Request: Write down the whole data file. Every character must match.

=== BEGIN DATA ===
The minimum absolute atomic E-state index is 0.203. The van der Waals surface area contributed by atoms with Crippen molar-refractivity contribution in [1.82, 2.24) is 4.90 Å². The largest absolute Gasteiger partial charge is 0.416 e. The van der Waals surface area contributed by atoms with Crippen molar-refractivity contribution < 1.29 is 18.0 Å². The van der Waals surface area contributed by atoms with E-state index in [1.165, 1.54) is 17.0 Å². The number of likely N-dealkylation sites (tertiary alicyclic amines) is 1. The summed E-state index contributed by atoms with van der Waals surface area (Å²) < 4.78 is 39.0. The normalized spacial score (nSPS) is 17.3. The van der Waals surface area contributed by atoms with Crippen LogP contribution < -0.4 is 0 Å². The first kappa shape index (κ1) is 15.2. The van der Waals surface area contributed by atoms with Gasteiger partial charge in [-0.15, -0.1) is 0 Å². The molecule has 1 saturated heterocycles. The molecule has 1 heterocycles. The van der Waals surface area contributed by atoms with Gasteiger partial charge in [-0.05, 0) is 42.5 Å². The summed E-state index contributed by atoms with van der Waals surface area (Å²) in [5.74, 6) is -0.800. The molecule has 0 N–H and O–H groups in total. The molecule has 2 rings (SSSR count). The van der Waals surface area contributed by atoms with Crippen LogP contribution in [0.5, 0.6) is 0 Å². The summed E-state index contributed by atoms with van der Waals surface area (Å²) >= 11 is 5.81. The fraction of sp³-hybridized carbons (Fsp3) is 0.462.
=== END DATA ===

The minimum absolute atomic E-state index is 0.203. The van der Waals surface area contributed by atoms with Crippen molar-refractivity contribution in [1.82, 2.24) is 4.90 Å². The largest absolute Gasteiger partial charge is 0.416 e. The van der Waals surface area contributed by atoms with Crippen molar-refractivity contribution < 1.29 is 18.0 Å². The van der Waals surface area contributed by atoms with E-state index in [1.165, 1.54) is 17.0 Å². The number of likely N-dealkylation sites (tertiary alicyclic amines) is 1. The summed E-state index contributed by atoms with van der Waals surface area (Å²) < 4.78 is 39.0. The normalized spacial score (nSPS) is 17.3. The van der Waals surface area contributed by atoms with Crippen LogP contribution < -0.4 is 0 Å². The first kappa shape index (κ1) is 15.2. The van der Waals surface area contributed by atoms with Gasteiger partial charge in [-0.15, -0.1) is 0 Å². The molecule has 1 saturated heterocycles. The molecule has 1 heterocycles. The van der Waals surface area contributed by atoms with Gasteiger partial charge in [-0.05, 0) is 42.5 Å². The summed E-state index contributed by atoms with van der Waals surface area (Å²) in [5.74, 6) is -0.800. The molecule has 0 N–H and O–H groups in total. The molecule has 2 rings (SSSR count). The van der Waals surface area contributed by atoms with Crippen LogP contribution in [0.5, 0.6) is 0 Å². The summed E-state index contributed by atoms with van der Waals surface area (Å²) >= 11 is 5.81. The fraction of sp³-hybridized carbons (Fsp3) is 0.462.